I was going to start this out by saying I’m a huge Downton Abbey fan but the truth is that I’ve been a fan of all things British and Royal long before Lord Grantham and the Crawley family. (Yes, I got up at 3am on July 29, 1981 to watch Princess Diana marry Prince Charles and I follow the Royal family more closely than I usually admit in polite company.) But, for now and for the sake of brevity, just know that what I want to get us talking about with or without a clever introduction is the word “Lord.”
It is the English word used to translate the Hebrew word YHWH, the unpronounced proper name for God, which comes from a primitive root word meaning “to be”. In the New Testament, the Greek word translated to the English “Lord” is kyrios which means the one to whom a person or thing belongs. As the culture of our faith ancestors changed, the word used to refer to our Creator changed, not just from one language to another but also in the way the relationship between Creator and Created is perceived. The reference to God changed from a relational way to address the nameless One to a title denoting rank and power.
As Americans, we bristle (whether consciously or unconsciously) at the use of the word Lord because of our understanding of its use to denote possession of one person to another. Our country was born because we didn’t like the idea of being ‘owned’ by another country.
We promise at our baptism to follow and obey Jesus as Lord but how do we understand the relationship intended by the use of the word “Lord”? Do we use Lord as a form of address for the One who is Love? Or do we let it carry all of the etymological baggage of being controlled or possessed by another?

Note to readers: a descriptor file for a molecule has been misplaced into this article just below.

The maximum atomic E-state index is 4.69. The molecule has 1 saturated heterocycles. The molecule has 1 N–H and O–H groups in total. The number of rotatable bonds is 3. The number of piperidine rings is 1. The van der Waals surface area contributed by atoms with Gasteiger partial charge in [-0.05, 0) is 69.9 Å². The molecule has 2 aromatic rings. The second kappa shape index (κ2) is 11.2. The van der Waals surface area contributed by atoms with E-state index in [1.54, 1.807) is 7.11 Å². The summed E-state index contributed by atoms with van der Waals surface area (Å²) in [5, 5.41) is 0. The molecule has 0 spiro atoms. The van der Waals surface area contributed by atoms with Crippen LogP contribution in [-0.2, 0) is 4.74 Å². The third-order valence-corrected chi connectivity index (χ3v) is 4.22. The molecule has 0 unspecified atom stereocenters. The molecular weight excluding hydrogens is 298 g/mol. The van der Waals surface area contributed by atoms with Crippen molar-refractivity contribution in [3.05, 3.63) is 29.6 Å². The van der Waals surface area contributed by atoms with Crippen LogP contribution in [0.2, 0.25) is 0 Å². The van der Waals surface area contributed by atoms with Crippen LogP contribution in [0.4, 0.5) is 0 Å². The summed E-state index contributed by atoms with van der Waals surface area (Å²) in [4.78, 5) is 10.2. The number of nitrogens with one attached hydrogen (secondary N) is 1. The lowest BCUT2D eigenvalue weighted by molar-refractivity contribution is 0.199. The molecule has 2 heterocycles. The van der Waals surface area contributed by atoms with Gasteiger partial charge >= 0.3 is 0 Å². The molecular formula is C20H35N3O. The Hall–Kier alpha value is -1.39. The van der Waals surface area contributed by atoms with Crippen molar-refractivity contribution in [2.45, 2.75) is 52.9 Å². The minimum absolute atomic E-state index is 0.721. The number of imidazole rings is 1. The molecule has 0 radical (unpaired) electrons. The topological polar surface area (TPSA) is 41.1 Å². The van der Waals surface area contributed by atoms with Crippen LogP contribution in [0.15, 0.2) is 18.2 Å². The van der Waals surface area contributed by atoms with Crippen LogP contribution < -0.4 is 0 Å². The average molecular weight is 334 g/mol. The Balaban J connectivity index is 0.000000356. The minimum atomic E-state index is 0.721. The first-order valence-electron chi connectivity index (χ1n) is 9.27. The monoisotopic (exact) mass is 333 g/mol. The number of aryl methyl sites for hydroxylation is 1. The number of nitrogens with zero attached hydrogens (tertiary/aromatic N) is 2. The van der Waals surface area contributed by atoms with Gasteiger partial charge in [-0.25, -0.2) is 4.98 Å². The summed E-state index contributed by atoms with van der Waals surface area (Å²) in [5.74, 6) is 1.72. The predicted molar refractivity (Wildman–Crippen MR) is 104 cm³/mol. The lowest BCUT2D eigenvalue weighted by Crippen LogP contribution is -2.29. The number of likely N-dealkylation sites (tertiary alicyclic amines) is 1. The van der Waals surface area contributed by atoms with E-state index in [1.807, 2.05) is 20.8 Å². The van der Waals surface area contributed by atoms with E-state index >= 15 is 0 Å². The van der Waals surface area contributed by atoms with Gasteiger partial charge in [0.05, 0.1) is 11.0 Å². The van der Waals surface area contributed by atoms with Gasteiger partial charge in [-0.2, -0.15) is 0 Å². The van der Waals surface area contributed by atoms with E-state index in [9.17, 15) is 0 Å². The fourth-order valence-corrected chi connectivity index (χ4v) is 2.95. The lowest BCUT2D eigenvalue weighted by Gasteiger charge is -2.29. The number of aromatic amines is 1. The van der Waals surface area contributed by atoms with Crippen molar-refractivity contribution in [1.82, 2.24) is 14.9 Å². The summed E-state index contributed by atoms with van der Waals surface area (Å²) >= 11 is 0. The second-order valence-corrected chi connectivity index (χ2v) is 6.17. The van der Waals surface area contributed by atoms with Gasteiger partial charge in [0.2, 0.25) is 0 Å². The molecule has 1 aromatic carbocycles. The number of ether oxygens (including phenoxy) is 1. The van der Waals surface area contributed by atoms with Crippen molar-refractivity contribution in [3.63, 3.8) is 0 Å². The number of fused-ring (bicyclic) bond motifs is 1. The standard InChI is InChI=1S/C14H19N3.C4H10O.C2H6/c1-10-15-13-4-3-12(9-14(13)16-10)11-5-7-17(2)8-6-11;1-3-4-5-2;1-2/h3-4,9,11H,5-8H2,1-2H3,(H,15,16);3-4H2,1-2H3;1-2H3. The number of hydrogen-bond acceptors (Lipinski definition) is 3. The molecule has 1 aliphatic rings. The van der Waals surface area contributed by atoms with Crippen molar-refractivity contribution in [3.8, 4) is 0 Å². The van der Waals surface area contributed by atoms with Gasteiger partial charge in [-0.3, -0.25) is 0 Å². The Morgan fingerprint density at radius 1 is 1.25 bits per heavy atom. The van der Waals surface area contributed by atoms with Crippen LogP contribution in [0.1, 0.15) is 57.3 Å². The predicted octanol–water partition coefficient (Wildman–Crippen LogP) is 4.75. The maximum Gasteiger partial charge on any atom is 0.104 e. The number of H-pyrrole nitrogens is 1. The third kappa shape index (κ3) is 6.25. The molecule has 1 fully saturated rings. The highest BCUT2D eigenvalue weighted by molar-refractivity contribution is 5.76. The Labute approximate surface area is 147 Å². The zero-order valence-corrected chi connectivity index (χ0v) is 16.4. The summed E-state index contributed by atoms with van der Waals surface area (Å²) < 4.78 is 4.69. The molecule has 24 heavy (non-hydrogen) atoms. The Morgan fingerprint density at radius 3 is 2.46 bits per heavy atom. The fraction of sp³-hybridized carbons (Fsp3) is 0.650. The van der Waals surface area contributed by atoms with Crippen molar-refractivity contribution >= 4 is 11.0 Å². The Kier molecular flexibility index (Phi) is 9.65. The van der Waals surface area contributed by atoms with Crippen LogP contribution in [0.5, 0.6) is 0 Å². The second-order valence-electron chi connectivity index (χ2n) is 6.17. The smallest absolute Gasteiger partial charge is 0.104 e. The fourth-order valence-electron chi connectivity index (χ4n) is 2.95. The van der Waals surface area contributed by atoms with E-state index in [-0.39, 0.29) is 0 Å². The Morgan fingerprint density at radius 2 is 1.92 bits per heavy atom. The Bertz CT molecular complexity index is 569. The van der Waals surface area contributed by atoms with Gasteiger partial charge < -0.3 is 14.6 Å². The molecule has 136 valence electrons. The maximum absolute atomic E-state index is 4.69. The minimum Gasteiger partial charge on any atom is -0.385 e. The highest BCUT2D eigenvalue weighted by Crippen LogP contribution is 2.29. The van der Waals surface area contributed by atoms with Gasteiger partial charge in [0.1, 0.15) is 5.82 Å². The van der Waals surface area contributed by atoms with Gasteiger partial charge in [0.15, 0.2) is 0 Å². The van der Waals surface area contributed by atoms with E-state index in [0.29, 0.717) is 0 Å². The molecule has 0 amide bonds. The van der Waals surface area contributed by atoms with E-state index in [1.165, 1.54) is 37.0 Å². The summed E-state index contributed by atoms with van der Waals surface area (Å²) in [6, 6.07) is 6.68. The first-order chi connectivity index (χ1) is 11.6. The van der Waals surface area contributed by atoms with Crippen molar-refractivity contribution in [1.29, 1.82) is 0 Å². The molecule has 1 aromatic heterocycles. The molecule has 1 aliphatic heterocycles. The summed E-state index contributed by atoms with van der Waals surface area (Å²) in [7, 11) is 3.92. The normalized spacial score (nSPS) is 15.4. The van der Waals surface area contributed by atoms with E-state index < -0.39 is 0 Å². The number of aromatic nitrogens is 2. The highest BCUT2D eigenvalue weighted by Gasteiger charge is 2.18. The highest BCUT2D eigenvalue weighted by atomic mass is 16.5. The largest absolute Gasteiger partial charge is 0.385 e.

And, so, I wonder how the expression of our faith in our worship, writing, song, and every day life would be different if we had maintained the Hebrew tradition of using a name for God rather than using a title with existing cultural meaning. Titles that denote rank or class are used so that people know where they fall in the ranking system, their ‘place’ if you will. God didn’t come to us as Jesus in order to ‘put us in our place’ but to draw us into relationship as God’s beloved children.
When we choose to follow Jesus, to obey him as our Lord, we are entering into a life-changing relationship with the One who knows us better than we know ourselves. In all of the stories we have of Jesus’ ministry, never does he seek to possess or control another. On the contrary, he gives them every opportunity to walk away* if they decide that following him is too much. The way of life that Jesus shows us isn’t about control but about growing in relationship with the very One who gave us the gift of free-will to choose love and life as it is intended for us or to go our own way.
How does letting go of the possession and control meaning of Lord change the way you will address God?